How to format your references using the Molecular & Biochemical Parasitology citation style

This is a short guide how to format citations and the bibliography in a manuscript for Molecular & Biochemical Parasitology. For a complete guide how to prepare your manuscript refer to the journal's instructions to authors.

Using reference management software

Typically you don't format your citations and bibliography by hand. The easiest way is to use a reference manager:


PaperpileThe citation style is built in and you can choose it in Settings > Citation Style or Paperpile > Citation Style in Google Docs.
EndNoteDownload the output style file
Mendeley, Zotero, Papers, and othersThe style is either built in or you can download a CSL file that is supported by most references management programs.
BibTeXBibTeX syles are usually part of a LaTeX template. Check the instructions to authors if the publisher offers a LaTeX template for this journal.

Journal articles

Those examples are references to articles in scholarly journals and how they are supposed to appear in your bibliography.

Not all journals organize their published articles in volumes and issues, so these fields are optional. Some electronic journals do not provide a page range, but instead list an article identifier. In a case like this it's safe to use the article identifier instead of the page range.

A journal article with 1 author
[1]
R. Smith, Why a macroeconomic perspective is critical to the prevention of noncommunicable disease, Science. 337 (2012) 1501–1503.
A journal article with 2 authors
[1]
D.A. Nicewicz, D.W.C. MacMillan, Merging photoredox catalysis with organocatalysis: the direct asymmetric alkylation of aldehydes, Science. 322 (2008) 77–80.
A journal article with 3 authors
[1]
T.D. Halazonetis, V.G. Gorgoulis, J. Bartek, An oncogene-induced DNA damage model for cancer development, Science. 319 (2008) 1352–1355.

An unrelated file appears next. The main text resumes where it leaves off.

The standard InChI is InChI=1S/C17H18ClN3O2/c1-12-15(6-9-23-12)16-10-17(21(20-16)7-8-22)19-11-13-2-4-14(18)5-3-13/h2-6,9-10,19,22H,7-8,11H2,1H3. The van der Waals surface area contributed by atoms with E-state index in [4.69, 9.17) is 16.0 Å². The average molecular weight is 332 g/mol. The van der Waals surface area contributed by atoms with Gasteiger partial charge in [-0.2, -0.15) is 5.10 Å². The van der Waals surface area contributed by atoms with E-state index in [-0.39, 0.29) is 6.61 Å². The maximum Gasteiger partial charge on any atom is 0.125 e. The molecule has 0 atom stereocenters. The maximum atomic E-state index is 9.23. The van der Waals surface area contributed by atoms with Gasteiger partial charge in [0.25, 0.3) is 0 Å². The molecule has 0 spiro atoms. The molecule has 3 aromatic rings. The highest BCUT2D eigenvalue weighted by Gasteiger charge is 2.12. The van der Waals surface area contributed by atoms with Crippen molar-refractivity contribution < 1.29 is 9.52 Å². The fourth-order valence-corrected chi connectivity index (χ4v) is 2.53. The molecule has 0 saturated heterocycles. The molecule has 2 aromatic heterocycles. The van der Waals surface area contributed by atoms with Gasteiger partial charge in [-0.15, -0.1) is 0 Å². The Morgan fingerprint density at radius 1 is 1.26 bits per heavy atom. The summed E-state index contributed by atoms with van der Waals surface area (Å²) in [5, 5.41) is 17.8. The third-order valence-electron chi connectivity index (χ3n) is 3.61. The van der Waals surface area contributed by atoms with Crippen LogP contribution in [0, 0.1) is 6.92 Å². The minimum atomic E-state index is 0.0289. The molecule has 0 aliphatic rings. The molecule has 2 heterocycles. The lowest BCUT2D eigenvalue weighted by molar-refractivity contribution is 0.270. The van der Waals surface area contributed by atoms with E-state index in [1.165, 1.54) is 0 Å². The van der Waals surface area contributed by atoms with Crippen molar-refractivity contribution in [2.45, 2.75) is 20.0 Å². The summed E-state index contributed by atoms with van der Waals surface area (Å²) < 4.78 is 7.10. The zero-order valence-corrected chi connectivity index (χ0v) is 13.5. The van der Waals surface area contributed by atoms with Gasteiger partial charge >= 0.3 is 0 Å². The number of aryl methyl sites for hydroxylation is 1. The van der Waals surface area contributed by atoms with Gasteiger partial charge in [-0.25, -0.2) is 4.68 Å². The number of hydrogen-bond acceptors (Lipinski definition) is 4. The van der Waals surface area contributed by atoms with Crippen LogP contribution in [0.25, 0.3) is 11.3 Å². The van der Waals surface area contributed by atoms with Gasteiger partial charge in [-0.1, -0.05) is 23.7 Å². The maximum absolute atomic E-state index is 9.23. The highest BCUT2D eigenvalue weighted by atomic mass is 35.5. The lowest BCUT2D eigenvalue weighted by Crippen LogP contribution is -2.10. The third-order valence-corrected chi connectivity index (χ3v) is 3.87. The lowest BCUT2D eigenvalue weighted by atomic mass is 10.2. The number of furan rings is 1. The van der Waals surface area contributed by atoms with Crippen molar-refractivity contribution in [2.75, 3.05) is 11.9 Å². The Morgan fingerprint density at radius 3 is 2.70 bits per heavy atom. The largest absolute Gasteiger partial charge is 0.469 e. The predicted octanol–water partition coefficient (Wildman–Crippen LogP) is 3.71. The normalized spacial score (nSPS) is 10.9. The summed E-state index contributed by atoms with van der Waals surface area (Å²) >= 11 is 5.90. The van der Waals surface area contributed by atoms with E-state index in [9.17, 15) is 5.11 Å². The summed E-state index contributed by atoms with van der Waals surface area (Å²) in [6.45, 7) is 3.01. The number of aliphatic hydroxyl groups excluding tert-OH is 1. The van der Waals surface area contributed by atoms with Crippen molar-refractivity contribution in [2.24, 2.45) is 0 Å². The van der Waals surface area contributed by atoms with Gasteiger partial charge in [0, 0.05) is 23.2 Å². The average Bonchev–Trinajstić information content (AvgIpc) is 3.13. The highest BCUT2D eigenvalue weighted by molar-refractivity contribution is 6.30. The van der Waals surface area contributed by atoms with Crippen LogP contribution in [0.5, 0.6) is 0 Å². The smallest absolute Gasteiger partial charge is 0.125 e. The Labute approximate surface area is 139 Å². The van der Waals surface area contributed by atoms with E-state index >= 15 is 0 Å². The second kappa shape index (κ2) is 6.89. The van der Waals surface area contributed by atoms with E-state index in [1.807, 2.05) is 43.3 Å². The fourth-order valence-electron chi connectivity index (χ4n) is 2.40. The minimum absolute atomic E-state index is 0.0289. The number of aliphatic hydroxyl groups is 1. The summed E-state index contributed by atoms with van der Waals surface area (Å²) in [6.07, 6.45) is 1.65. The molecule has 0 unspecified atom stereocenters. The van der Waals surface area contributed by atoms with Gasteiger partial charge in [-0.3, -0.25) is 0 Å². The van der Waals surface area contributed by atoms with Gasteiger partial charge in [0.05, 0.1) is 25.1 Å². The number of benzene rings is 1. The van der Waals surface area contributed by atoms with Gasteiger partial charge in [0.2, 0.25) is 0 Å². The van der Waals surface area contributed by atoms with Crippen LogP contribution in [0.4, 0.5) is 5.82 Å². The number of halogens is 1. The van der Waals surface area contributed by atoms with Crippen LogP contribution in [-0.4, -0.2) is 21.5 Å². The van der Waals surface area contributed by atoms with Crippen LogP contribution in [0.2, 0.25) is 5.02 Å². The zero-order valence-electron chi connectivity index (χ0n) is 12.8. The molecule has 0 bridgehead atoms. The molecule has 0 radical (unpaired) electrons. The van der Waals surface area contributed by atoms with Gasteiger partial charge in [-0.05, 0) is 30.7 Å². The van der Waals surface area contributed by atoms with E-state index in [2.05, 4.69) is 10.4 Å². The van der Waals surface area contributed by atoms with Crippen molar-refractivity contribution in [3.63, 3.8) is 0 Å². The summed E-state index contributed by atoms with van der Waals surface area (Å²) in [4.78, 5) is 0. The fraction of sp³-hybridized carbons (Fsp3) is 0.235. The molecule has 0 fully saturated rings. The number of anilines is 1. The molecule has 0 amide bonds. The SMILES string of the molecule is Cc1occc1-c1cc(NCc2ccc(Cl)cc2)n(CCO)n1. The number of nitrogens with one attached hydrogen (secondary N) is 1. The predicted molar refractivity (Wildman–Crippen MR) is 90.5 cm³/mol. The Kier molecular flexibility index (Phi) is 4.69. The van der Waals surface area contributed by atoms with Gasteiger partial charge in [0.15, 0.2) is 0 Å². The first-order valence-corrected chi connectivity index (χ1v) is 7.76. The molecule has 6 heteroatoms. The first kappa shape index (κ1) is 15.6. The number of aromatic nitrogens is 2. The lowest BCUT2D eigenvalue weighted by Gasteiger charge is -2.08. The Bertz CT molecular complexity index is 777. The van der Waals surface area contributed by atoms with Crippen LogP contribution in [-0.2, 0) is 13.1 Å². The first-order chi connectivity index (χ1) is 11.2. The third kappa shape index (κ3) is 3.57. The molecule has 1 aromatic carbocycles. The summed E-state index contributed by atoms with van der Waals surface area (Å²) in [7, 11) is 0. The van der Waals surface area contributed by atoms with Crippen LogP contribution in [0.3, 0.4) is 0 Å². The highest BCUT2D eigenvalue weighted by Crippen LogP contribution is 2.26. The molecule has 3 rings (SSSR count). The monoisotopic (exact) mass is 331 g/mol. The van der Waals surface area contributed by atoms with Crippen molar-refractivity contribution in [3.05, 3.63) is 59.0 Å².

A journal article with 4 or more authors
[1]
A. Matsumoto, K.E. Comatas, L. Liu, J.S. Stamler, Screening for nitric oxide-dependent protein-protein interactions, Science. 301 (2003) 657–661.

Books and book chapters

Here are examples of references for authored and edited books as well as book chapters.

An authored book
[1]
D. Minoli, Mobile Video with Mobile IPv6, John Wiley & Sons, Inc., Hoboken, NJ, 2012.
An edited book
[1]
G. Luque, Parallel Genetic Algorithms: Theory and Real World Applications, Springer, Berlin, Heidelberg, 2011.
A chapter in an edited book
[1]
A.M. Luks, S.R. Hopkins, Lung Function and Gas Exchange, in: E.R. Swenson, P. Bärtsch (Eds.), High Altitude: Human Adaptation to Hypoxia, Springer, New York, NY, 2014: pp. 57–83.

Web sites

Sometimes references to web sites should appear directly in the text rather than in the bibliography. Refer to the Instructions to authors for Molecular & Biochemical Parasitology.

Blog post
[1]
J. O`Callaghan, Black-Hole-Scope Could Reveal the Mystery of how Cosmic Jets Form, IFLScience. (2015). https://www.iflscience.com/space/black-hole-scope-could-reveal-mystery-how-cosmic-jets-form/ (accessed October 30, 2018).

Reports

This example shows the general structure used for government reports, technical reports, and scientific reports. If you can't locate the report number then it might be better to cite the report as a book. For reports it is usually not individual people that are credited as authors, but a governmental department or agency like "U. S. Food and Drug Administration" or "National Cancer Institute".

Government report
[1]
Government Accountability Office, Contract Pricing: Subcontractor Prices Overstated on AN/TSQ-111 Communications Contract, U.S. Government Printing Office, Washington, DC, 1986.

Theses and dissertations

Theses including Ph.D. dissertations, Master's theses or Bachelor theses follow the basic format outlined below.

Doctoral dissertation
[1]
P.P. Deolikar, Lecture Video Search Engine Using Hadoop MapReduce, Doctoral dissertation, California State University, Long Beach, 2017.

News paper articles

Unlike scholarly journals, news papers do not usually have a volume and issue number. Instead, the full date and page number is required for a correct reference.

New York Times article
[1]
-- Sophia Kirk, B. Mawr, HASTE: Aid to Britain, New York Times. (1941) REVIEW OF THE WEEK EDITORIALSE9.

In-text citations

References should be cited in the text by sequential numbers in square brackets:

This sentence cites one reference [1].
This sentence cites two references [1,2].
This sentence cites four references [1–4].

About the journal

Full journal titleMolecular & Biochemical Parasitology
AbbreviationMol. Biochem. Parasitol.
ISSN (print)0166-6851
ScopeMolecular Biology
Parasitology

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